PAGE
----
BRIAN JOHN said...

Bluestones are not easy to spot in the wilds of Salisbury Plain, Chris. Remember that little trial we did a few years ago? How time flies...... We asked people to spot the bluestone when one spotted dolerite boulder was standing next to a sarsen of similar size. EVERYBODY thought that the sarsen was bluer in colour than the bluestone, and EVERYBODY got it wrong. I wouldn't mind betting that there are lots lying around, all being mistaken for weathered sarsens.........

TonyH said...

We remember Wiltshire's PeteG's recent comment that he intends to do just such a bluestone trawl between The Old Ruin and Boles Barrow. Let's hope he gains the necessary permissions from the Army, and treads very lightly and gingerly across the SPTA Training Area....

TonyH said...

Brian

You are so right! So far NO - ONE, to our knowledge ,has identified a single piece of bluestone on the Salisbury Plain. It's a great pity we are unable to get the soldiers on - side, as it were, and actively involved inour very own wild blue goose chase

chris johnson said...

The discovery of stones at Durrington has enthused everybody to the possibility of more monuments in Wiltshire and this is the line that has most chance of success when searching for other bluestones. I don't suppose too many people share the same enthusiasm for finding a glacial erratic, although this is what a new discovery may turn out to be.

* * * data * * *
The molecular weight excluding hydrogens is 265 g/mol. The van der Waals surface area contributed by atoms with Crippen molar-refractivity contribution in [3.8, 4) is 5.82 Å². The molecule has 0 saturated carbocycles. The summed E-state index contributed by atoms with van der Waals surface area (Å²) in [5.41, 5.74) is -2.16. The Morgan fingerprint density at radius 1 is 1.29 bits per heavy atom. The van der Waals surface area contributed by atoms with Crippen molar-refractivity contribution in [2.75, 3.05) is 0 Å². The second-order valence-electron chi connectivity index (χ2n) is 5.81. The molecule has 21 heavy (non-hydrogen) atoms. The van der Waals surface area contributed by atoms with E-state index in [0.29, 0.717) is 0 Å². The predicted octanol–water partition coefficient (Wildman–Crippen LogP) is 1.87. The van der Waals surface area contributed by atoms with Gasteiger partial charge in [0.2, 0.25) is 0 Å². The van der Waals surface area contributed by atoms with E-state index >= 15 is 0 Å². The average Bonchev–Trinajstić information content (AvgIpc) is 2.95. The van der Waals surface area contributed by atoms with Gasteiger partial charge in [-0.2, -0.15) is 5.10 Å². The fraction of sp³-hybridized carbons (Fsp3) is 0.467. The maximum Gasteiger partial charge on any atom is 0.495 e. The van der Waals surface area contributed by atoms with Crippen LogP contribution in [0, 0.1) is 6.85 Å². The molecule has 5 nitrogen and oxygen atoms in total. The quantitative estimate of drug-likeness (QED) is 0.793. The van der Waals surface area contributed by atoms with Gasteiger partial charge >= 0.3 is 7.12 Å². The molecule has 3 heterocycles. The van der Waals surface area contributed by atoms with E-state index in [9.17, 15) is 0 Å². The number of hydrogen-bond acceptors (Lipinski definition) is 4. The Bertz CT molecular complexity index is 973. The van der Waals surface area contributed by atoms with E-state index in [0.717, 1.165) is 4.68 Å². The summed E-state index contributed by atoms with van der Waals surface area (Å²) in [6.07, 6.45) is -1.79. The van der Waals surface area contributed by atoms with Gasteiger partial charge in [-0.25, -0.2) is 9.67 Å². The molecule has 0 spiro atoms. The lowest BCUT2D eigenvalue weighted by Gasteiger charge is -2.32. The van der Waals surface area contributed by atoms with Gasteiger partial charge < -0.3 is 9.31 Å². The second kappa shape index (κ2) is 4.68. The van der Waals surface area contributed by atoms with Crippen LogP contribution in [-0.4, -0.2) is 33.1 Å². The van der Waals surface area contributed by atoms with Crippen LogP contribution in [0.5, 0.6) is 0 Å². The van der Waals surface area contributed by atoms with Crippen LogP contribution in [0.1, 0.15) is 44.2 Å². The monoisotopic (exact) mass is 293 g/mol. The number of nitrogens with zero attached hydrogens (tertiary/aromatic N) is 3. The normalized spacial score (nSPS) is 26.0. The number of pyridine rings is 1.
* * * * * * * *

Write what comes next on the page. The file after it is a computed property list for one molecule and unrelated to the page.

TonyH said...

There are a number of impressive long barrows broadly W or NW of Stonehenge, e.g. around the Tilshead area, protected from vandalism, ironically enough, because of their location within the Salisbury Plain [Army] Training Area! A similar age to Boles Barrow - where a bluestone may well have resided, and others STILL may - they were constructed earlier than the bluestones arrived at Stonehenge.

MPP and his cohorts may have their eyes on excavating at least one of these, if they persist with their quest for the origins of bluestone provenances within Wiltshire: that is to say, to attempt to establish HOW LONG bluestones have resided WITHIN my County, regardless of their mode of transportation in getting to Wiltshire.

TonyH said...

Chris, if/when any fairly large - scale excavation of the putative stones underneath the earth at Durrington Walls occurs (several of which are already estimated to be very large), any discovery of large sarsen stones is more than likely to cause a re - think of WHERE most of the sarsen stones at Stonehenge came from. As Brian and others such as David Field, formerly of English Heritage have said, there is a likelihood that some of the Stonehenge sarsen stones were found by our prehistoric ancestors much closer to Stonehenge than the vicinity of Avebury, Marlborough Downs etc. The Cuckoo Stone is, incidentally, not alone near Durrington Walls. There is also the Bulford Stone; also the Heel Stone and its now missing partner next to The Old Ruin itself.